News By/Courtesy: Gunjan Dayal | 28 Jun 2020 22:21pm IST

HIGHLIGHTS

  • Finance Bill 2020 has introduced some sweeping reforms to the overall direct tax system.
  • Need to review the shareholding structure and re-evaluate whether the more appropriate vehicle is a corporate holding structure.
  • Fascinating to see what happens when taxes and interest have already been paid, depending on the conflict.

There was some debate about the adjustments that will be brought in before the budget as often happens. Many of the goals were unworkable and failed to materialize. That said, the Finance Bill 2020 has introduced some sweeping reforms to the overall direct tax system, which will have an effect on individual and corporate taxes, and will change the tax environment of non-residents. Perhaps the most significant change regarding corporate taxation is the abolition of the dividend distribution tax (DDT). The existing DDT of about 20 percent charged by dividend-paying companies is replaced by a tax in the recipients' pockets. The dividends distributed by companies will presumably be higher now. The higher dividend thus received would be paid in the recipient's pockets — an individual shareholder whose effective tax rate (ETR) is 20% or less will be better off while an individual recipient whose ETR is as high as 43% will end up paying higher tax. In the recent past, several promoters have engaged in succession planning exercise and have moved their shareholding into a trust. The overall discount rate for these dividends will be the taxes. There will be a need to review the shareholding structure and re-evaluate whether the more appropriate vehicle is a corporate holding structure, LLP, or trust. Dividends earned from international shareholders should be subject to applicable treaty rates and could thus be much better off. The applicability of the tax treaty would, however, depend on the new provisions that do not allow advantages in the case of contract shopping. The one clause that affects individuals which is the taxation of non-residents at its heart extension of the taxation ambit. First, the period from 182 to 246 days that a person needs to be out of India to qualify as a non-resident has been extended. More importantly, if a person is a citizen of India and is not liable to tax on account of residency in a foreign country, etc., the person would be treated as a resident of India and would be liable to tax on global income here. Although the provisions may have been meant to tax "stateless" individuals, where they are not expected to pay tax, the way the laws are worded may extend to Indians who are citizens of, say the UAE. I am sure that the words "tax-friendly" will come up for interpretation in court, but the Task Force 's intention to propose this move appears to be to tax even such citizens. It could potentially generate demand from non-residents for international passports. The final issue I want to tackle is the proposed dispute resolution scheme. While we are awaiting the contours of the scheme, the broad outline seems to be that where a person is litigating with the tax office, the person can choose to settle the dispute by agreeing to pay the principal amount and not be subject to interest or penalty levies. The scheme would be open until March 31, 2020, demonstrating the government's desire to gather immediate revenue to bridge the budget deficit. Post-March 31, on payment of taxes plus "some" interest, one can opt to be governed by the scheme until June 30th, 2020. It'll be fascinating to see what happens when taxes and interest have already been paid, depending on the conflict. The plan may be appealing where a matter has long been pending in litigation and one has a future interest obligation that is far outside the tax liability. The scheme may encounter fair success, depending on the structure. The Finance Bill extends the scope of tax collected at source to overseas travel and TDS to e-commerce transactions, changes pricing provisions, and has plenty of other changes, the delight of a tax practitioner.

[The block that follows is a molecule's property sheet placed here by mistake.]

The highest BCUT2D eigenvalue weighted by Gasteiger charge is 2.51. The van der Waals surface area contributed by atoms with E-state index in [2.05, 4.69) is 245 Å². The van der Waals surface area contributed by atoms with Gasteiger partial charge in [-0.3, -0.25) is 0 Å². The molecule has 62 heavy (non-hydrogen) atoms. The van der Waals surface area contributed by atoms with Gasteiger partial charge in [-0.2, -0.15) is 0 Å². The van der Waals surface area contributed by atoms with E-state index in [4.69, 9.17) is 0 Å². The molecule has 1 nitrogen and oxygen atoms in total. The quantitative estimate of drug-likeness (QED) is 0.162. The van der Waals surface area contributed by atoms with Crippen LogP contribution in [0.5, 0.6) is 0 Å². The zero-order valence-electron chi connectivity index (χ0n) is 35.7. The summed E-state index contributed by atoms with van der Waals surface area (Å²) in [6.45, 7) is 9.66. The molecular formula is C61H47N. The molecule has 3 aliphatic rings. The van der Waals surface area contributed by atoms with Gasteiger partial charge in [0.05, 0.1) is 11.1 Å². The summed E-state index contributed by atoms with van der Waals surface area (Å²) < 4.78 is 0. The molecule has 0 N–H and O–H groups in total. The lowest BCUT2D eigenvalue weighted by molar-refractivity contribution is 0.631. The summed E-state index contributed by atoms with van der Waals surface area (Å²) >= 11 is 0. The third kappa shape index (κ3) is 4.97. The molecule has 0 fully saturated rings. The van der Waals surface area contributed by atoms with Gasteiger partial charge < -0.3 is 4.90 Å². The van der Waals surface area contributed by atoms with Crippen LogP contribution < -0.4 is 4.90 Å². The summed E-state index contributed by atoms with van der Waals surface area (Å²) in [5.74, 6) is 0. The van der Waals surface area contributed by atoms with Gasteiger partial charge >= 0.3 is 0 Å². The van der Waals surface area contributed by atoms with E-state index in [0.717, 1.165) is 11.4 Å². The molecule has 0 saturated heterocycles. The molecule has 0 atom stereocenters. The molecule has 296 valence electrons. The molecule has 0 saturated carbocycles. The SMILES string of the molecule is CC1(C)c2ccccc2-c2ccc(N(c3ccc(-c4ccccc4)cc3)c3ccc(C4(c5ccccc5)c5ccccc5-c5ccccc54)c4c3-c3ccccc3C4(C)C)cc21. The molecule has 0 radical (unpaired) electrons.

THIS ARTICLE DOES NOT INTEND TO HURT THE SENTIMENTS OF ANY INDIVIDUAL, COMMUNITY, SECT, OR RELIGION ETCETERA. THIS ARTICLE IS BASED PURELY ON THE AUTHOR'S PERSONAL VIEWS AND OPINIONS IN THE EXERCISE OF THE FUNDAMENTAL RIGHT GUARANTEED UNDER ARTICLE 19(1)(A) AND OTHER RELATED LAWS BEING FORCE IN INDIA, FOR THE TIME BEING.

Section Editor: Pushpit Singh | 28 Jun 2020 22:30pm IST


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